With a 60 year career, and more than 300 animated films, Chuck Jones won a total of three Academy Awards (the three awards were for: (1) For Scent-imental Reasons (1949) (with Pepé LePew) - Pepe Le Pew's sole Oscar nomination, (2) the animated short So Much for So Little (1949) that won in the Documentary: Short Subject category, and (3) The Dot and the Line (1965)), and he was presented with an Honorary Oscar in 1996. - ]
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Friz Freleng

One of the earliest pioneering animators was Friz Freleng, who directed the first Porky Pig cartoon (in two-strip Technicolor) I Haven't Got a Hat (1935) featuring the stuttering character. In the 40s when he was working at Warners, he was best-known for his contributions to the zany Looney Tunes cartoons, including for example, Daffy Duck and Porky Pig in You Oughta Be in Pictures (1940) - a spoof satire of the way in which emerging, fast-talking star Daffy convinces Porky to quit his job at Warners by ending his contract with studio head Leon Schlesinger. Freleng also introduced the characters of hot-tempered Yosemite Sam (who first appeared in Hare Trigger (1945)) and Speedy Gonzales (who appeared redesigned in Freleng's Speedy Gonzales (1955)), and brought lisping cat Sylvester (known for his trademark: "Thufferin' Thuccotash!") and yellow Tweety (Bird) (with the trademark: "I tawt I taw a puddy tat!") together in a series of Friz Freleng-directed films from 1947-1964. Their first film together (in which Sylvester was called "Thomas") was Tweetie Pie (1947) - it brought the Warner Bros. cartoon department its first Academy Award. [Sylvester's first film was Life With Feathers (1945), while Tweety Pie preceded the feline predator and first appeared in A Tale of Two Kitties (1942), but was named Orson.]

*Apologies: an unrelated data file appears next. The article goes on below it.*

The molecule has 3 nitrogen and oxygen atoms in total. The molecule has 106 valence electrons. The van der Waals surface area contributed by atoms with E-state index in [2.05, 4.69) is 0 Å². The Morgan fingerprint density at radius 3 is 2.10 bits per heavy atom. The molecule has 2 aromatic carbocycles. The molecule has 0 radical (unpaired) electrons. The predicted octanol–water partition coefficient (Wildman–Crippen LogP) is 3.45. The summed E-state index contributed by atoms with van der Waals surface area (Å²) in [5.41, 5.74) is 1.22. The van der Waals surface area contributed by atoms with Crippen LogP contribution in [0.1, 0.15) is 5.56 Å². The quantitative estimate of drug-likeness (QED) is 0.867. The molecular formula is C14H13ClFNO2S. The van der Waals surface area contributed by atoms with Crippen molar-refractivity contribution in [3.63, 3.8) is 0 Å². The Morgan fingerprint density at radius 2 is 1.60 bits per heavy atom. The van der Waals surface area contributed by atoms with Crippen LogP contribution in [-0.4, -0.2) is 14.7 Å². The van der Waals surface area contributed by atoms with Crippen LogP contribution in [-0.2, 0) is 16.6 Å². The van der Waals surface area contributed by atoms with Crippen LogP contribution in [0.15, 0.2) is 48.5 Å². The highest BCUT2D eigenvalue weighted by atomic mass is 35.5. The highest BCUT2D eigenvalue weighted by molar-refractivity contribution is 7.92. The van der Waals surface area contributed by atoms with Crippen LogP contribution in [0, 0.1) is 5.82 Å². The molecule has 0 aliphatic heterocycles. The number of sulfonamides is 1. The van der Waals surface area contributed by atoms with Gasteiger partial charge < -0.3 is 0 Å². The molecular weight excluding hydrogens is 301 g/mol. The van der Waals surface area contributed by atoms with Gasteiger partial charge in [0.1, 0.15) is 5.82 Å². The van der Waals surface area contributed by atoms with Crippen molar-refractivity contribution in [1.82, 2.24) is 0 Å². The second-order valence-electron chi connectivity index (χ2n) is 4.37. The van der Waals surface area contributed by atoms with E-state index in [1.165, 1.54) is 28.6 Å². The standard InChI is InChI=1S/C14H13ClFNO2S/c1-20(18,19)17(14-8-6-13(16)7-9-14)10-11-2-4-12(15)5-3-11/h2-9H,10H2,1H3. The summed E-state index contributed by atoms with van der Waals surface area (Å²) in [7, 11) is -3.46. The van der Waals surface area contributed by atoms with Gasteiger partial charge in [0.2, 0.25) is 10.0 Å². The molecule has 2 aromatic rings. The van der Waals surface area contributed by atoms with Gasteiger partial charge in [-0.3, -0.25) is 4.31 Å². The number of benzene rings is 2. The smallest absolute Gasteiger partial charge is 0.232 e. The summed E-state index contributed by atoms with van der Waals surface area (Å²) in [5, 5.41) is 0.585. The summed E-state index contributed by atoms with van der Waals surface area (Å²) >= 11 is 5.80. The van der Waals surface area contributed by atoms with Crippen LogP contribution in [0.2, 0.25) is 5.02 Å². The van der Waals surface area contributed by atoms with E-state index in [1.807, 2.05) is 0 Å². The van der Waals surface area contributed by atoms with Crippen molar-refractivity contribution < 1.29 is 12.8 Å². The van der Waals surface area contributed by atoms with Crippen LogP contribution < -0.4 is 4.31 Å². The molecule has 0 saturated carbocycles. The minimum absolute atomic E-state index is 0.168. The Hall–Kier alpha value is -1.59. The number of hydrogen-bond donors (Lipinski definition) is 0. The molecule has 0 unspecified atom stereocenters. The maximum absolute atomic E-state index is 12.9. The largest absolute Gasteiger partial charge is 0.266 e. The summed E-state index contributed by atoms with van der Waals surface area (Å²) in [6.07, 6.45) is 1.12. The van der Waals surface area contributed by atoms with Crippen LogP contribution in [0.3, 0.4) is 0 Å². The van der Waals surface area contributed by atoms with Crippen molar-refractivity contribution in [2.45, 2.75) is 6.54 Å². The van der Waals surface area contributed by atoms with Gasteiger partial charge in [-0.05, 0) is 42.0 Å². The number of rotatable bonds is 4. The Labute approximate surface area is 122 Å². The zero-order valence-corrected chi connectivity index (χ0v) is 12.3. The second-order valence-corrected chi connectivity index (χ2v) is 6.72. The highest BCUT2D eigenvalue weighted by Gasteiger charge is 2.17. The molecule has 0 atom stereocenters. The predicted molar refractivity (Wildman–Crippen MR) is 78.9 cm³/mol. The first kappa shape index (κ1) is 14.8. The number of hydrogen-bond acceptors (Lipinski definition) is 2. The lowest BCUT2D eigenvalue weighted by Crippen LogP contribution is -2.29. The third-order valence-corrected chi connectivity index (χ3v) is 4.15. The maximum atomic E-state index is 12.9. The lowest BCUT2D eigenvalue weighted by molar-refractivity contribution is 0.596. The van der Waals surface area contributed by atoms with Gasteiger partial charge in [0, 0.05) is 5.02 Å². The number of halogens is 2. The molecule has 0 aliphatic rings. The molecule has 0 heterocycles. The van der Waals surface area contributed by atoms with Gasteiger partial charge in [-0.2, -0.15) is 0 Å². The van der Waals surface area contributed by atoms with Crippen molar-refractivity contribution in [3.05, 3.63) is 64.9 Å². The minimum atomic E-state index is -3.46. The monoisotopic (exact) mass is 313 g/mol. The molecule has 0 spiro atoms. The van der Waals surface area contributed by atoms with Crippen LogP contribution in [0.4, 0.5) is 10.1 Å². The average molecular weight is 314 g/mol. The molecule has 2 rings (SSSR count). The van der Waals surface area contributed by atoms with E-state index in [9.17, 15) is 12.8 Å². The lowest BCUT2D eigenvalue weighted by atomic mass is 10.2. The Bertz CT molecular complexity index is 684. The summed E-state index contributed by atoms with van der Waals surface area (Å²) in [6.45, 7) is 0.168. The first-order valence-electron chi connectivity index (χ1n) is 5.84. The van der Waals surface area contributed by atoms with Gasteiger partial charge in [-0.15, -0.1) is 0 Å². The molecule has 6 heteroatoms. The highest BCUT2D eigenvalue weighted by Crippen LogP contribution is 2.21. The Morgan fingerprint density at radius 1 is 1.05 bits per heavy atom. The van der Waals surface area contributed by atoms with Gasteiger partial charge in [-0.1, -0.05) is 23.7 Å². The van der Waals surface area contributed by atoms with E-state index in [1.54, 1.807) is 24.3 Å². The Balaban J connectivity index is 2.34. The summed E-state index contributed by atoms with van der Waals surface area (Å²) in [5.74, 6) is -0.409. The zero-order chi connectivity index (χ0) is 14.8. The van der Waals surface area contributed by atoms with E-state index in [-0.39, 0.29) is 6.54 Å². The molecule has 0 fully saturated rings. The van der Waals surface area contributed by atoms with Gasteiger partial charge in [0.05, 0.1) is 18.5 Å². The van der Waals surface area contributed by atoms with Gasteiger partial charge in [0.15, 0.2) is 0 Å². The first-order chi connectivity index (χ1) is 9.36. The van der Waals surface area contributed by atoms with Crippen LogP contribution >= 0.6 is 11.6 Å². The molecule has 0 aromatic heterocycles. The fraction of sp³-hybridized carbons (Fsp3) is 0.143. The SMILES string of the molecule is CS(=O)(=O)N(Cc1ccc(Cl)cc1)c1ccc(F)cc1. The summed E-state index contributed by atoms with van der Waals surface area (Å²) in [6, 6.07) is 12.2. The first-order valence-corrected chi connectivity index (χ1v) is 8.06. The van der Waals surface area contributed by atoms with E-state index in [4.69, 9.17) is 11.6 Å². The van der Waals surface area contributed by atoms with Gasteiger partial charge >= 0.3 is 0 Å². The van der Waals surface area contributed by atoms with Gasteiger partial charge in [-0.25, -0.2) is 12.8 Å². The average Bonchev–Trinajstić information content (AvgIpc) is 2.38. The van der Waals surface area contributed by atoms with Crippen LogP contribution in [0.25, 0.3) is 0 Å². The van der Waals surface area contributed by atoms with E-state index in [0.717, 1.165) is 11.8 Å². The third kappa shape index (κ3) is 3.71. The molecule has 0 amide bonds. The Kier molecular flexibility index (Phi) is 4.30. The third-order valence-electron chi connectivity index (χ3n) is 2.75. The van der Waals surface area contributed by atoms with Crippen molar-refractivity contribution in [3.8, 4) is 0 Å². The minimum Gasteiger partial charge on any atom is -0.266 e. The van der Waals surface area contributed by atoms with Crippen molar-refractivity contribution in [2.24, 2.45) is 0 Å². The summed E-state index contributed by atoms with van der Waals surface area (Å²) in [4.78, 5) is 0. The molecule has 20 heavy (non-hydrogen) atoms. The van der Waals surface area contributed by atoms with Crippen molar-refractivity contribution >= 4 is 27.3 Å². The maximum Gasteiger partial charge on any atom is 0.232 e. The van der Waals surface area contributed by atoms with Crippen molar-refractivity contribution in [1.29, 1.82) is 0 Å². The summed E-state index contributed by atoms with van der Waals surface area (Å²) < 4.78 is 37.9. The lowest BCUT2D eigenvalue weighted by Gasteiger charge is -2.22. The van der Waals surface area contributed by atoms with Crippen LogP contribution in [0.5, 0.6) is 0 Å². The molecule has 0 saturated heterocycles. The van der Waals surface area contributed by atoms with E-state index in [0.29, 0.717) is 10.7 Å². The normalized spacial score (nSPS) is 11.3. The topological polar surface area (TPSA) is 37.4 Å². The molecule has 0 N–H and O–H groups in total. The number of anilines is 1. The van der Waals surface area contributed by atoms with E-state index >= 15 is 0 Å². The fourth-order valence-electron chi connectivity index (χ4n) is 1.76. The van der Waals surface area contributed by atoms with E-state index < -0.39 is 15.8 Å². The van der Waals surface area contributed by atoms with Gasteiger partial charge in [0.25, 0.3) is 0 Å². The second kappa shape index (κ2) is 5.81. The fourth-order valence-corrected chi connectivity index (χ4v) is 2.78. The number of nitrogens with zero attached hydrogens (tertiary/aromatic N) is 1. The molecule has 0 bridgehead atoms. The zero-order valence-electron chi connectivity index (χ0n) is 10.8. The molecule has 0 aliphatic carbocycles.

Friz Freleng (and David DePatie) also created the cool, bluesy 'The Pink Panther' animation with a pink feline character for the opening credits of The Pink Panther (1963). The first of a series of theatrical cartoons based upon the pink character was titled The Pink Phink (1964), and it won an Oscar for Best Animated Short Subject. In 1969, he successfully transitioned the character to television as The Pink Panther Show. One of his most famous cartoons was a jazzy version of the original The Three Little Pigs titled Three Little Bops (1957). Freleng won several Oscars over the years, for the films Tweety Pie (1947), Speedy Gonzalez (1955), Birds Anonymous (1957), and Knighty Knight Bugs (1958).